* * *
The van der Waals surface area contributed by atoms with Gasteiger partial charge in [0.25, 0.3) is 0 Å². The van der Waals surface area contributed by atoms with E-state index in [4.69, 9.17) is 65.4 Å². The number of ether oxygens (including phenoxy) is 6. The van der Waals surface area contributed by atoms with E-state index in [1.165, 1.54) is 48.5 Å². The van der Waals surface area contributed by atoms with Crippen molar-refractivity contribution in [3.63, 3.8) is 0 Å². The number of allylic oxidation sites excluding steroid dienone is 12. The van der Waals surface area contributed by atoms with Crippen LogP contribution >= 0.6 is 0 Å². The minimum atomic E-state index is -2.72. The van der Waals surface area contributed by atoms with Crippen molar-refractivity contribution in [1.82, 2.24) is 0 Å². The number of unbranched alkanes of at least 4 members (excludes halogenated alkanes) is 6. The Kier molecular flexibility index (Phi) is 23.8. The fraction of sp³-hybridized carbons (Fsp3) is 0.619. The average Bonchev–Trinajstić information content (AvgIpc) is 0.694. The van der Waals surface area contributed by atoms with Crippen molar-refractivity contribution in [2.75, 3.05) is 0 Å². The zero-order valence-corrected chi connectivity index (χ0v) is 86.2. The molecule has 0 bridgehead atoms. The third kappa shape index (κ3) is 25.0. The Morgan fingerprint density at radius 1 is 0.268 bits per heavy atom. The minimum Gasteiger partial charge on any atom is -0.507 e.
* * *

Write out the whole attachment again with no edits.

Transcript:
The van der Waals surface area contributed by atoms with Gasteiger partial charge in [0.25, 0.3) is 0 Å². The van der Waals surface area contributed by atoms with E-state index in [4.69, 9.17) is 65.4 Å². The number of ether oxygens (including phenoxy) is 6. The van der Waals surface area contributed by atoms with E-state index in [1.165, 1.54) is 48.5 Å². The van der Waals surface area contributed by atoms with Crippen molar-refractivity contribution in [3.63, 3.8) is 0 Å². The number of allylic oxidation sites excluding steroid dienone is 12. The van der Waals surface area contributed by atoms with Crippen LogP contribution >= 0.6 is 0 Å². The minimum atomic E-state index is -2.72. The van der Waals surface area contributed by atoms with Crippen molar-refractivity contribution in [1.82, 2.24) is 0 Å². The number of unbranched alkanes of at least 4 members (excludes halogenated alkanes) is 6. The Kier molecular flexibility index (Phi) is 23.8. The fraction of sp³-hybridized carbons (Fsp3) is 0.619. The average Bonchev–Trinajstić information content (AvgIpc) is 0.694. The van der Waals surface area contributed by atoms with Crippen molar-refractivity contribution in [2.75, 3.05) is 0 Å². The zero-order valence-corrected chi connectivity index (χ0v) is 86.2. The molecule has 0 bridgehead atoms. The third kappa shape index (κ3) is 25.0. The Morgan fingerprint density at radius 1 is 0.268 bits per heavy atom. The minimum Gasteiger partial charge on any atom is -0.507 e.